Increased pressure of high growth on existing prescription products: Large pharmaceutical companies typically set targets in correlation with the growth of the pharma market. In the absence of growth of OTX brands, and with new product (molecule) launches ceasing to be a key growth driver after the implementation of the product patent regime, pressure on achieving growth in prescription (Rx) products will be significantly higher.
Adverse impact on the growth of existing prescription brands due to conflict of resource allocation: To manage the pressure of high growth, companies could consider two options. They can either neglect heritage OTX brands and invest fully in prescription products, which would indirectly contribute to the faster erosion of heritage brands, or invest the effort of their sales representatives in managing the availability of OTX brands, and thereby detract from their focus on prescription brands. This could lead to a potential conflict of resource allocation leading to sub-optimal performance in both.
Month end sales skew: Lack of visibility of stock holding and movements in the post CFA supply chain leads to companies relying on primary sales for setting objectives. If aggressive primary sales targets in prescription and OTX categories do not match the actual demand in the market, it results in month end sales push to stockists.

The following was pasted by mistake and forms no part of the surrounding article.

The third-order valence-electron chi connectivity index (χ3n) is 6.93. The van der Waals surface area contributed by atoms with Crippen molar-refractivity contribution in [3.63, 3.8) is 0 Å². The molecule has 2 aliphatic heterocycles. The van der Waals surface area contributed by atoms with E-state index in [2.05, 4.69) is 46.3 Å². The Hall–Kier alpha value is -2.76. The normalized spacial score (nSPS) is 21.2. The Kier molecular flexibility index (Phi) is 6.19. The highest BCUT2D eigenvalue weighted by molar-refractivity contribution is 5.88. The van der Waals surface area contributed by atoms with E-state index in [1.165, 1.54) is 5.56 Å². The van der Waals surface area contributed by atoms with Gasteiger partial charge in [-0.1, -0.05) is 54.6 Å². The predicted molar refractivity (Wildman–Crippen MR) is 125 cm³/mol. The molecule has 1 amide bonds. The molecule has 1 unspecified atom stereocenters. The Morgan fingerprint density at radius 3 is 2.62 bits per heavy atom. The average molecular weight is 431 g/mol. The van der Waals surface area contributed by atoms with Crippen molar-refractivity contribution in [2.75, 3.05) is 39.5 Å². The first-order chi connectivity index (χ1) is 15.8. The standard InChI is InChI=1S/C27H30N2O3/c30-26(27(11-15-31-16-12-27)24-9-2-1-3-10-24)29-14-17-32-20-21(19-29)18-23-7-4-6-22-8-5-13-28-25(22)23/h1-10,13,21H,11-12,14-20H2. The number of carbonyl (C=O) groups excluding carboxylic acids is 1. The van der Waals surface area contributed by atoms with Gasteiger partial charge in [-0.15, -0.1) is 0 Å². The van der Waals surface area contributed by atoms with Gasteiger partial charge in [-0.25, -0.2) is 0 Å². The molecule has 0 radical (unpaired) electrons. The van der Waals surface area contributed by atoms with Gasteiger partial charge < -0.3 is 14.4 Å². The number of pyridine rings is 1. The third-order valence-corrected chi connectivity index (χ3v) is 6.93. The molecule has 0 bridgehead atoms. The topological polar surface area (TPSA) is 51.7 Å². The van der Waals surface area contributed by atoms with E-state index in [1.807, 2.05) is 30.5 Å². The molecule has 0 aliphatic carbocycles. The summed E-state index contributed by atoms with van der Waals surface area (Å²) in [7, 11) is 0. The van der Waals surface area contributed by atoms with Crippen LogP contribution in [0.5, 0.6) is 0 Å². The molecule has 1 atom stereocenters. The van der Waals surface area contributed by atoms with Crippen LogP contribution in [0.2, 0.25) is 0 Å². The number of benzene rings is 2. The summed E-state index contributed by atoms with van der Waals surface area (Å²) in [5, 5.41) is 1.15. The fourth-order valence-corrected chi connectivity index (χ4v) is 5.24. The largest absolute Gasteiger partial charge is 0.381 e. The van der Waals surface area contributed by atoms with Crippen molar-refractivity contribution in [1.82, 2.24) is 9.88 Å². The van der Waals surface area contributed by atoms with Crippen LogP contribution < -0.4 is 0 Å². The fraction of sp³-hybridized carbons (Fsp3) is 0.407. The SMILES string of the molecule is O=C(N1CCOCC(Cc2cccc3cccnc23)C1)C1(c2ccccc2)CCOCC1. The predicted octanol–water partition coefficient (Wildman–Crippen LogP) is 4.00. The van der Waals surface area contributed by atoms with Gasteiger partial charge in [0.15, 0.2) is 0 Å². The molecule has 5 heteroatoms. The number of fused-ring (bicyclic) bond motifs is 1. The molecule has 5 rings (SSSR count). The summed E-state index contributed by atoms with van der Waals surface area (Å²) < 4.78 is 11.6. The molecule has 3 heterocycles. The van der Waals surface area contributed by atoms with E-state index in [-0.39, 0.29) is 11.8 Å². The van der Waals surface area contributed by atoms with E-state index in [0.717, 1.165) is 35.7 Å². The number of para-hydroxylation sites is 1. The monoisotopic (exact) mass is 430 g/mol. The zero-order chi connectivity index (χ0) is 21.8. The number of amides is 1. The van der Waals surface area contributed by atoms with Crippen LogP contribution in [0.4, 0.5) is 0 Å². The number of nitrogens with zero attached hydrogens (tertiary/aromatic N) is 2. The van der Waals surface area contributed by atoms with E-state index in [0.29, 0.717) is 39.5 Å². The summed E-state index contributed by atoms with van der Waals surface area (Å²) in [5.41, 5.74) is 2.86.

For the issues of distribution effectiveness and efficiency identified, the key levers to address the root causes are –
i) Increase visibility of the channel
ii) Release working capital at the stockist
iii) Ensure generated efficiencies are passed down the channel up to retailers
The pharmaceutical distribution and retailing is one of the most complex and less understood aspects of the pharmaceuticals business in India. The reason for this is a unique channel characterized by high degree of fragmentation (over 60,000 stockists, semi-stockists and 600,000 retailers), unorganized independent units with inadequate information infrastructure (highly distributed information assets) and high opacity with sparse visibility of the channel beyond the CFA stock points.
While the role of channel is better understood in regard to OTX products, what is probably underestimated is the positive impact of a well managed OTX portfolio on the performance of ethical products. Hence we believe, effective channel management is not only a tactical necessity but can be a strategic enabler for growth.